Cornhusker Builds Texas Cattle Empire

( Lori Hays )

Cattle feeder, farmer, rancher, pilot, astute businessman and good neighbor: All these terms describe different aspects of Don Oppliger, one of this year’s inductees into the Cattle Feeders Hall of Fame. The posthumous induction honors Oppliger’s entrepreneurial spirit, through which he established integrated farming, ranching and cattle-feeding operations across several states prior to his untimely death in a 2017 helicopter accident.

A native of Columbus, Neb., Oppliger attended the University of Nebraska and remained a devoted fan of Cornhuskers football throughout his life. However, a single state, even one as big as Nebraska, couldn’t contain his entrepreneurial visions. 

Oppliger began his agricultural empire in 1980, growing corn on some rented land near Hereford, Texas. He soon recognized cattle feeding as an opportunity to integrate operations and add value to his crops, and purchased a 15,000-head feedlot near Farwell, Texas. By 1991, Oppliger had added a 35,000-head feedlot near Clovis, N.M., along with more irrigated farmland in Texas and New Mexico. 

During the late 1990s, Oppliger expanded his Amarillo-based company, Oppliger Land & Cattle, into his home state of Nebraska. He purchased a large farm in Lincoln County, and used some of the land to build a feedlot with capacity for 55,000 head, which later expanded to 70,000 head. 

Eventually, the Oppliger operation grew to include five feedlots spread across Nebraska, New Mexico and Texas with a 230,000-head total capacity, along with over 55,000 acres of cropland and thousands more of ranchland for grazing. Currently, the NCBA ranks Oppliger Companies as the 13th largest cattle feeding operation in the U.S.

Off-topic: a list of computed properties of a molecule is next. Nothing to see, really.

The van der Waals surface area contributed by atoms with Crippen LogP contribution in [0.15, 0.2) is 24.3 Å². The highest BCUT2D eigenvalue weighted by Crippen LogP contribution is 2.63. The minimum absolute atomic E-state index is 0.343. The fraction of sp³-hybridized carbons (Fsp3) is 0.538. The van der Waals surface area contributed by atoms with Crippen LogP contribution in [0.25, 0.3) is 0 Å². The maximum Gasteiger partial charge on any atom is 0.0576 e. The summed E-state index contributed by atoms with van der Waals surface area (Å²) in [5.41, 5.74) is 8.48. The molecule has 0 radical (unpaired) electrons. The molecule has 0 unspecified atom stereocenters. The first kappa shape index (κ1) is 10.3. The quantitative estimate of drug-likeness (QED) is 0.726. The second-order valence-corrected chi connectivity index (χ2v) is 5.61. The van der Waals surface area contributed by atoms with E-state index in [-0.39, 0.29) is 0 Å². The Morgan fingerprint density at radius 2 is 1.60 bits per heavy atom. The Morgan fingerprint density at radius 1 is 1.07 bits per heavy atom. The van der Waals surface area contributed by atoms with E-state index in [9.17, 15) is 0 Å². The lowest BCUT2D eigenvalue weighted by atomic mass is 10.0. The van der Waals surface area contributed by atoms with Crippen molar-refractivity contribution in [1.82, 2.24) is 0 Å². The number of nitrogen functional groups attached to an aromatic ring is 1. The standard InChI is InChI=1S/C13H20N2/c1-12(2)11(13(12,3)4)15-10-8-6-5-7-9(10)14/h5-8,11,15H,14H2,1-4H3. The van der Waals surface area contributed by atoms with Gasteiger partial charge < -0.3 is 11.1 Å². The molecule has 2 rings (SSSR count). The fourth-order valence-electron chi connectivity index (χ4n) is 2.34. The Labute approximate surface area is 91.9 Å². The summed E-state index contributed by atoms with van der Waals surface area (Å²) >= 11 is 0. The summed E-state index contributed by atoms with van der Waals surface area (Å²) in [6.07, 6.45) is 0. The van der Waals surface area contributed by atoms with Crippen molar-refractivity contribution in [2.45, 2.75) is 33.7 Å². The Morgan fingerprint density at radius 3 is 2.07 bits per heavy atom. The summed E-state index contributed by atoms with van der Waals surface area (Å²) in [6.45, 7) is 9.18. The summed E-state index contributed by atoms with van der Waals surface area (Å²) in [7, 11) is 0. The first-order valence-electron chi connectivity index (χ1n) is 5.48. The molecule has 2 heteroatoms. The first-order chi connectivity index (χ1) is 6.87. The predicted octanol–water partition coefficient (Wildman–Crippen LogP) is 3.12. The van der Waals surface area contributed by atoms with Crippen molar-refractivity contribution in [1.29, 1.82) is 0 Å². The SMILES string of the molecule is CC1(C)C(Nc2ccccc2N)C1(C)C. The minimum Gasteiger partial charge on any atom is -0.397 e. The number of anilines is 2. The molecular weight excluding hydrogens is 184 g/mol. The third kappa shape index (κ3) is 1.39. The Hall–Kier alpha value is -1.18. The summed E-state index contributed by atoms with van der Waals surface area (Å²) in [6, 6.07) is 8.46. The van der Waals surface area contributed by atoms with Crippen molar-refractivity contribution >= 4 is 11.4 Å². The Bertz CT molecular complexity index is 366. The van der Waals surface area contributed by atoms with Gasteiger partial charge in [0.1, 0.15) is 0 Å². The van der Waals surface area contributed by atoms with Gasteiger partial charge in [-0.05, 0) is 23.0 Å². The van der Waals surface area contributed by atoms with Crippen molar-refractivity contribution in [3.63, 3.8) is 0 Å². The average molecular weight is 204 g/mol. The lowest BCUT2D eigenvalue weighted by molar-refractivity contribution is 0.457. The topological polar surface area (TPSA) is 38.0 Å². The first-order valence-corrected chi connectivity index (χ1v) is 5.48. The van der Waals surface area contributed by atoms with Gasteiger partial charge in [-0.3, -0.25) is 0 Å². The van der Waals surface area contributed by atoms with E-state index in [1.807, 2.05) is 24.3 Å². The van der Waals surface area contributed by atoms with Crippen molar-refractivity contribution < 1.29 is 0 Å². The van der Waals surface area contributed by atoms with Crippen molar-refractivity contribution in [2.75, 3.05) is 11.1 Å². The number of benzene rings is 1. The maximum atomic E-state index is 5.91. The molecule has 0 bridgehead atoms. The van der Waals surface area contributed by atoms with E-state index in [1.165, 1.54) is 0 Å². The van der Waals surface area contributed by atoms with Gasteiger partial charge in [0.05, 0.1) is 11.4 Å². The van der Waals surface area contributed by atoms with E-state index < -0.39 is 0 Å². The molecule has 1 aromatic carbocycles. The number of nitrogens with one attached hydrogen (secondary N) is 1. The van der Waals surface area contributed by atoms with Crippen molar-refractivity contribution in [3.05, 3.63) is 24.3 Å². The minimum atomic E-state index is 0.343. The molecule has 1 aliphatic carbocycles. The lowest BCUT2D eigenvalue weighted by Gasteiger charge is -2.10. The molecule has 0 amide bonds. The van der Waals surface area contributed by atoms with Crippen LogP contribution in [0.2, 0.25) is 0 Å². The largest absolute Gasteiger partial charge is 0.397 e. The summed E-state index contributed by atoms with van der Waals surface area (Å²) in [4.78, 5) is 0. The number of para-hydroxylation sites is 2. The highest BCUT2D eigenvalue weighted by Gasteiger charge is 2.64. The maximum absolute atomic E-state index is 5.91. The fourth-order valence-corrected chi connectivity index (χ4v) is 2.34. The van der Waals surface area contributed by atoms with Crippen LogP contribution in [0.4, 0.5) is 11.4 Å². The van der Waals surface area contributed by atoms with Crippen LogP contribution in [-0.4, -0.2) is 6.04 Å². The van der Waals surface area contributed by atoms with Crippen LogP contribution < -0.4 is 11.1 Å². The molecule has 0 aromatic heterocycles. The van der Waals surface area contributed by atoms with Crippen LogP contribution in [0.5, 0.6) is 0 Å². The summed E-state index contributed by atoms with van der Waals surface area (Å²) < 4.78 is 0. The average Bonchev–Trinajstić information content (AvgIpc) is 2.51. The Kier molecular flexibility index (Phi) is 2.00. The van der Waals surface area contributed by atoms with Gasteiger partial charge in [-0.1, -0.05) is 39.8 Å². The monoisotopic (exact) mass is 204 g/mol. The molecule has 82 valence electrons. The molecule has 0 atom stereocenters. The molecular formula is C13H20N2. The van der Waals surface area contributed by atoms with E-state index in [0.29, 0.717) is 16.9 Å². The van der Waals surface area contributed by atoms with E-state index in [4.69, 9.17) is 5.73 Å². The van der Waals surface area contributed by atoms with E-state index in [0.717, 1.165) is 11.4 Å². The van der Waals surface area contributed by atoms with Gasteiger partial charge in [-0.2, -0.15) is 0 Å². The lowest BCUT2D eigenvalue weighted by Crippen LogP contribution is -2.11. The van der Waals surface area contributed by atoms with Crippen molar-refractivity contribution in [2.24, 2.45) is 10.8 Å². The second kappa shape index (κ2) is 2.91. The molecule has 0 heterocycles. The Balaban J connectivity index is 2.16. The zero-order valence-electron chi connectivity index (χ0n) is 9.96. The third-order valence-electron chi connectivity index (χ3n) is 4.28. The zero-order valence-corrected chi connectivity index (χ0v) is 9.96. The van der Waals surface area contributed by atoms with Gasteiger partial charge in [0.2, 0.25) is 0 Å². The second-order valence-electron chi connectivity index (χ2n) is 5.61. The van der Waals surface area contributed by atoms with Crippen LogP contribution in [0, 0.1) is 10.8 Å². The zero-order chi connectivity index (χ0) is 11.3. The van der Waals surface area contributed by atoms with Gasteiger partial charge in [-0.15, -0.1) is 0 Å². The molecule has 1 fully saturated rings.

By establishing feedlots near his company’s farming operations, and by accumulating grazing acreage in the Midwest
and southern Plains, Oppliger realized the economic benefits of integrating and managing supply chains in ways that allowed him to respond to market signals and consumer trends. 

According to the company website, the strength of the cattle-feeding division lies in Oppliger’s vertically-integrated agricultural and ranching operations. 

“Such an expansive agricultural operation, along with hundreds of acres of ranchland, allow us to quickly fine-tune and change cattle rations and gain-weights in response to commodity prices and environmental conditions. That results in improved cattle performance and a better profit margin for our customers.” 

The website also notes the focus on animal welfare and sustainability. “Our system’s environmental edge is simple: we produce more meat with less cattle, and do so more efficiently, using our feedlot system rather than a pure grass-fed system. That results in numerous environmental advantages over grass-fed systems, including less methane and nitrous oxide emissions, less water use and less land use.”

Even as his business enterprise grew more complex, Oppliger was known for his sharp memory and ability to recall detailed figures and information, only occasionally referring to a notepad he carried in his shirt pocket. Oppliger’s friends, neighbors and acquaintances were known to describe him as friendly, down-to-earth and unpretentious. 

Oppliger was an accomplished pilot, flying helicopters and fixed-wing airplanes. He frequently took to the skies to visit his company’s far-flung operations. He kept a hands-on approach to cattle management, using aircraft to check cattle in remote pastures. 

He also remained loyal to the University of Nebraska and its sports program, regularly flying to Lincoln for Cornhuskers home football games. His son, Ben Oppliger, also is a pilot, and the two enjoyed flying together for business and pleasure.  

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